Dr Prabhu received her PhD in Natural Sciences from University of Cologne, Germany. She carried out her graduate studies in the laboratory of Dr. Angelika A. Noegel which was funded by Institute for Genetics and Functional Genomics. Her doctoral thesis involved studying the role of GABAB- like GPCRs in model organism, Dictyostelium discoideum. She moved to the USA and continued to work as a postdoctoral researcher at NICHD/NIH in the laboratory of Dr. Juan S. Bonifacino, where she addressed retrograde trafficking of transmembrane cargoes by retromer protein complexes. She also studied endocytosis of beta-secretase and its implications in Alzheimer’s disease. She worked with a mouse prohormone convertase 1/3 mutation that leads to obesity and multiple endocrinological defects. Yogi is now doing a technology transfer internship at NIH.

Hiroyuki Yamamoto, Visiting Professor

Hiro visited our laboratory in 2012-2013 from the University of Shizuoka, Japan. He is interested in the mechanism of bioactive peptide processing in peripheral tissues and in carcinoma. He has found that some non-endocrine cells release bioactive peptides as precursors, and would like to determine how these precursors are converted to active forms in the extracellular milieu. In our lab, he worked on the biosynthesis of FGF23 in osteocytes. He can be reached at


Laura Sanglas, Postdoc

Laura completed her Ph. D. in Biotechnology in July 2010 under the supervision of Prof. Francesc Xavier Aviles at the Autonomous University of Barcelona. Her doctoral research was primarily focused on the structural and biochemical characterization of metallocarboxypeptidases and their protein inhibitors.  She worked on an isoform of TAFI (thrombin activatable fibrinolysis inhibitor) as well as purifying prohormone convertase 2 for crystallographic efforts. She  also worked on structure-function analysis of 7B2. She is now working at UM College Park.

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Valeria Albornoz, Senior Research Assistant

Val is from Santiago, Chile. She completed her B.Sc. in Biochemistry at the University of Chile in 2005. She worked our lab from June 2012 to June 2013 and her research work was focused on both the PC1/3 project as well as the FGF23 project.

Michael Helwig, Postdoc

Michael received his Diploma in Biology from the Philipps-University, Germany in 2004. He then joined the Rowett Research Institute in Scotland to attend a one year post-graduate Marie Curie Training on neuroendocrine energy balance regulation. Back in Germany he started his doctoral thesis on photoperiod-dependent neuropeptide processing in seasonal mammals at the Department of Animal physiology and received his PhD from the Philipps-University in Marburg in 2008. Following that Michael worked as a postdoctoral fellow at the Technical University in Munich, Germany on a neuroproteomics project aiming to identify novel protein candidates involved in the development of diet-induced obesity. He joined our lab in September 2009, received a Leopoldina Fellowship in 2010, and worked on three topics in the lab:  catecholamine modulation of convertase activity; control of proglucagon processing by 7B2 levels; and 7B2 as a neuronal chaperone involved in neurodegenerative disease.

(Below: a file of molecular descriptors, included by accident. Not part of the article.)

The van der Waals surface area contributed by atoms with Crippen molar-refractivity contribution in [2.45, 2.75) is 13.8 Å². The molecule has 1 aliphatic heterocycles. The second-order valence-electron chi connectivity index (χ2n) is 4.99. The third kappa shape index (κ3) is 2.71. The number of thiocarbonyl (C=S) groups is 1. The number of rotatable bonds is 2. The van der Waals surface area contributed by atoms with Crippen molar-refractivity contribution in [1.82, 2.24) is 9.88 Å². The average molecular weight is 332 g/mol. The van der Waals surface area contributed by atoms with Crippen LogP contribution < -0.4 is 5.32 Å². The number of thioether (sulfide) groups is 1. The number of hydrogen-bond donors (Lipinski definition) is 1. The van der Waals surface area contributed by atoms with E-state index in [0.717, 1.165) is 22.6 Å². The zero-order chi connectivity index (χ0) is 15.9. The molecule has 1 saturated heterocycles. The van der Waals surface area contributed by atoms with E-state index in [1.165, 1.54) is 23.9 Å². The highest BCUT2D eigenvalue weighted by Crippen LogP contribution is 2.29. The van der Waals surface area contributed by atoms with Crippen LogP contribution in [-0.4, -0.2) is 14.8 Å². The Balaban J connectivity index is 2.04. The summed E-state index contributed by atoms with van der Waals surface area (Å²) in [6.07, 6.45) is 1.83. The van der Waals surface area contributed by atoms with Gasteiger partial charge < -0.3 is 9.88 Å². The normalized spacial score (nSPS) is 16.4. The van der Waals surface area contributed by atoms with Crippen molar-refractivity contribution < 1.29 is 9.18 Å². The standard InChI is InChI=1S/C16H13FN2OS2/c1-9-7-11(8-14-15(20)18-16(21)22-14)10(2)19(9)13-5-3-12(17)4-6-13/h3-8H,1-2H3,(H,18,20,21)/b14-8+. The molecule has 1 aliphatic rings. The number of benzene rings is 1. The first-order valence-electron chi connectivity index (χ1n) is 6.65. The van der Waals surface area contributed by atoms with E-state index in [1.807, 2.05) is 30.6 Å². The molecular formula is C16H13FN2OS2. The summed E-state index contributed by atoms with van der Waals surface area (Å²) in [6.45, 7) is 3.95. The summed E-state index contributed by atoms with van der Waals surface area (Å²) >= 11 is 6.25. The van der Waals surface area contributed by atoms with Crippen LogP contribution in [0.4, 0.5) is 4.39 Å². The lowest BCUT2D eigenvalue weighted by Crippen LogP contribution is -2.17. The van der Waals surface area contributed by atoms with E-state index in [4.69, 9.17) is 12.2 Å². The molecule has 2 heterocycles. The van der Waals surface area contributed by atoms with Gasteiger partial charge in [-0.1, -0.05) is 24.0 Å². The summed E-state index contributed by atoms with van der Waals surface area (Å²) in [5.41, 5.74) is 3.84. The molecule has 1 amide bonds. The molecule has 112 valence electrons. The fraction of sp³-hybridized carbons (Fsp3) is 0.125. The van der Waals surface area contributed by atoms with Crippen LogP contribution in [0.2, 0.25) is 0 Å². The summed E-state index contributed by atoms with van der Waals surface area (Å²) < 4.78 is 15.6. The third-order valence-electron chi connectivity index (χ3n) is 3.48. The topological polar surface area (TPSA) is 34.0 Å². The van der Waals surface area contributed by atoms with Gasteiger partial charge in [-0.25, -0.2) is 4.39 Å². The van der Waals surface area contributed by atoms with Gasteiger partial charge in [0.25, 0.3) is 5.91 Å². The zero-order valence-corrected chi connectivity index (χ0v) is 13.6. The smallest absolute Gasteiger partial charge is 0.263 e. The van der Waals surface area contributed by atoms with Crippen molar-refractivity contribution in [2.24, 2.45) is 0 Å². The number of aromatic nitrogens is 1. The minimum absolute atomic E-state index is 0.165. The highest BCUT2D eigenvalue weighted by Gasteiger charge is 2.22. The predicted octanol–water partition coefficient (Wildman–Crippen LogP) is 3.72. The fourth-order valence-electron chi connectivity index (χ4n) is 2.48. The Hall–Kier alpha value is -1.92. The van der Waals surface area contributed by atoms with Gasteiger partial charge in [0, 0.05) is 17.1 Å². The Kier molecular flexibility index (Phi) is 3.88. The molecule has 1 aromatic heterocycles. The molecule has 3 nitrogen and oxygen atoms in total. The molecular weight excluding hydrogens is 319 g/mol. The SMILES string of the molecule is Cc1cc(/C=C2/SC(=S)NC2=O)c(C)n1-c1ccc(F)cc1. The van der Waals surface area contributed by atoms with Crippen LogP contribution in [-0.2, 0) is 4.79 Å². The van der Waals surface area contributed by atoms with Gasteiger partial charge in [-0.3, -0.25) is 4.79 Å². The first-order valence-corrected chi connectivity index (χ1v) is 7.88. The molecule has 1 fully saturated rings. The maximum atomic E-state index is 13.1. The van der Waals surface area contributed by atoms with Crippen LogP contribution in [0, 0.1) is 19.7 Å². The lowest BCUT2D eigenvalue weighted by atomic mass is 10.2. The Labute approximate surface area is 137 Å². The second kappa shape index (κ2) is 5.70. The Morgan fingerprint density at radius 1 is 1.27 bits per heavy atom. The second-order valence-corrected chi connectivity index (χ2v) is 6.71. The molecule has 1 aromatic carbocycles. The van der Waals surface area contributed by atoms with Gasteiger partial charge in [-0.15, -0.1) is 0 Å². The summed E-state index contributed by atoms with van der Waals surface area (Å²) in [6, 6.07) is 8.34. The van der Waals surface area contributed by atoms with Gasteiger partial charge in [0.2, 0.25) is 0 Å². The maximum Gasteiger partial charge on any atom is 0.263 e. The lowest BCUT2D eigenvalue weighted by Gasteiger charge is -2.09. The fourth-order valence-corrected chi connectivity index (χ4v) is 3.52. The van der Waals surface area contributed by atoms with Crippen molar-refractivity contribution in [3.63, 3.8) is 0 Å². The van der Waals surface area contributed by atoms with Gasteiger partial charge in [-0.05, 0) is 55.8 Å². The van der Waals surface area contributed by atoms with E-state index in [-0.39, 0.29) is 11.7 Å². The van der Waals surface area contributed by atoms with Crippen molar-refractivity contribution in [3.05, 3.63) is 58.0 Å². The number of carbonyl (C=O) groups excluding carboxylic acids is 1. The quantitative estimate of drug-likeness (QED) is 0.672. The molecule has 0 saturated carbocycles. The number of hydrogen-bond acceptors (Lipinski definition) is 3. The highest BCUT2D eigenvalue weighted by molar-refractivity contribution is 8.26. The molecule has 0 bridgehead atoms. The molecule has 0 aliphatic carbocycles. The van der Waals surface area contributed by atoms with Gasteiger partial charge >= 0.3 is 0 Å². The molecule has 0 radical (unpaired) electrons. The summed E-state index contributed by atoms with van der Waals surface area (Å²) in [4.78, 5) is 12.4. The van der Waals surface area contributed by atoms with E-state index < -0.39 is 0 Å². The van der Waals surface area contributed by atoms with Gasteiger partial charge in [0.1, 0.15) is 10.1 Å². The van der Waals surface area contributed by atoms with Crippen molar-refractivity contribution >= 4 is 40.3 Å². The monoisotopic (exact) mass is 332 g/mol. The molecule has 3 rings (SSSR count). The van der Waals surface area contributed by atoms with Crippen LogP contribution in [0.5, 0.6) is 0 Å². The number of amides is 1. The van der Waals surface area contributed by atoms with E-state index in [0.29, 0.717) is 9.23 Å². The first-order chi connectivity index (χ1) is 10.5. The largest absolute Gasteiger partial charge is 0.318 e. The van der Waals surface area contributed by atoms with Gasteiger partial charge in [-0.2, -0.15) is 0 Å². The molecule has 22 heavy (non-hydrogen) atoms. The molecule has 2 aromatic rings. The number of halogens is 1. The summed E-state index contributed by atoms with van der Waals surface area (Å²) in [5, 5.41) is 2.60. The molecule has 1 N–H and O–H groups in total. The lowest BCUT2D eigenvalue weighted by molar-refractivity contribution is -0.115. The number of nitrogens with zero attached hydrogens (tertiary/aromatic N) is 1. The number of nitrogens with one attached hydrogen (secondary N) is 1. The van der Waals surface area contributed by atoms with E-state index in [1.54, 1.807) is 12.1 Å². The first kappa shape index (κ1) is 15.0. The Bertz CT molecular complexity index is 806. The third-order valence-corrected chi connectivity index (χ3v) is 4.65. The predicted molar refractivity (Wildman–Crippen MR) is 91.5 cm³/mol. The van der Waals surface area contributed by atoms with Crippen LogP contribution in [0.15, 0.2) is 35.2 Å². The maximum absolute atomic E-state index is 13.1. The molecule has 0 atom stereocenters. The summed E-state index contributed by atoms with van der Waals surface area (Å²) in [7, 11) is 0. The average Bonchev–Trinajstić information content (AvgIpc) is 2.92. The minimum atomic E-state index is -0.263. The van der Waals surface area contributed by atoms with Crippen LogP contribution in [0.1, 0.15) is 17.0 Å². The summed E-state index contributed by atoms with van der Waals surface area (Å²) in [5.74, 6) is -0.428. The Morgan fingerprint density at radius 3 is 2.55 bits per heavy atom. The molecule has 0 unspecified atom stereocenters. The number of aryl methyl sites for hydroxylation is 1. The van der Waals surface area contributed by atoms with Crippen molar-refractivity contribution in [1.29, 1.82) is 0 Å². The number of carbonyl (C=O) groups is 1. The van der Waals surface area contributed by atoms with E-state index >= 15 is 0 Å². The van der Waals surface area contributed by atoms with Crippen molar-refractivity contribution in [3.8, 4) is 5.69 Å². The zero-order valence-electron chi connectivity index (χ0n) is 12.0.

Michael has now moved  on to the German Center for Neurodegenerative Diseases (DZNE)  in Bonn.

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Indrani Dasgupta, Postdoc

Indrani completed her Ph.D. from the University of Houston in 2008. She was studying the unusual secondary structures formed by tandem repeat DNA sequences, which are known to expand to large numbers in the human genome and can lead to various neuromuscular diseases such as Huntington’s Disease, Friedrich Ataxia etc; using thermal melting and NMR techniques.Following that she joined as a post-doc at The University of Texas Medical School at Houston where she was screening a chemical library to identify a pharmaceutical excipient, to be used as component of a self-regulated liposomal insulin delivery system.She was also involved in developing a novel liposome based diagnostic particle for early detection of amyloid plaques seen in Alzheimer’s disease. She has joined the lab in March 2011. Indrani’s research in our lab involved  understanding the structure and function of  the neuroendocrine protein 7B2, which plays a critical role in the maturation of PC2 and serves as a secretory chaperone. Indrani has now left the bench and is studying patent law.

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Akina Hoshino, Graduate Student

Akina did her undergraduate work at Vassar College in Poughkeepsie,NY, graduated in 2002, and did her thesis work in our laboratory.

Prohormone convertase 1/3 (PC1)  exhibits very low specific activity and is highly unstable. PC1/3 has two active forms – the 87kDa and 66kDa PC1 – and both forms will aggregate into different species, although the 66 kDa form has a higher propensity to aggregate. Akina’s project involved understanding how aggregation and/or interaction with its endogenous binding partner, proSAAS, regulate PC1/3 activity. In addition, she developed assays to look at the aggregation of PC1, a-synuclein, and Abeta to determine whether 7B2 or proSAAS may affect aggregation of proteins other than convertases.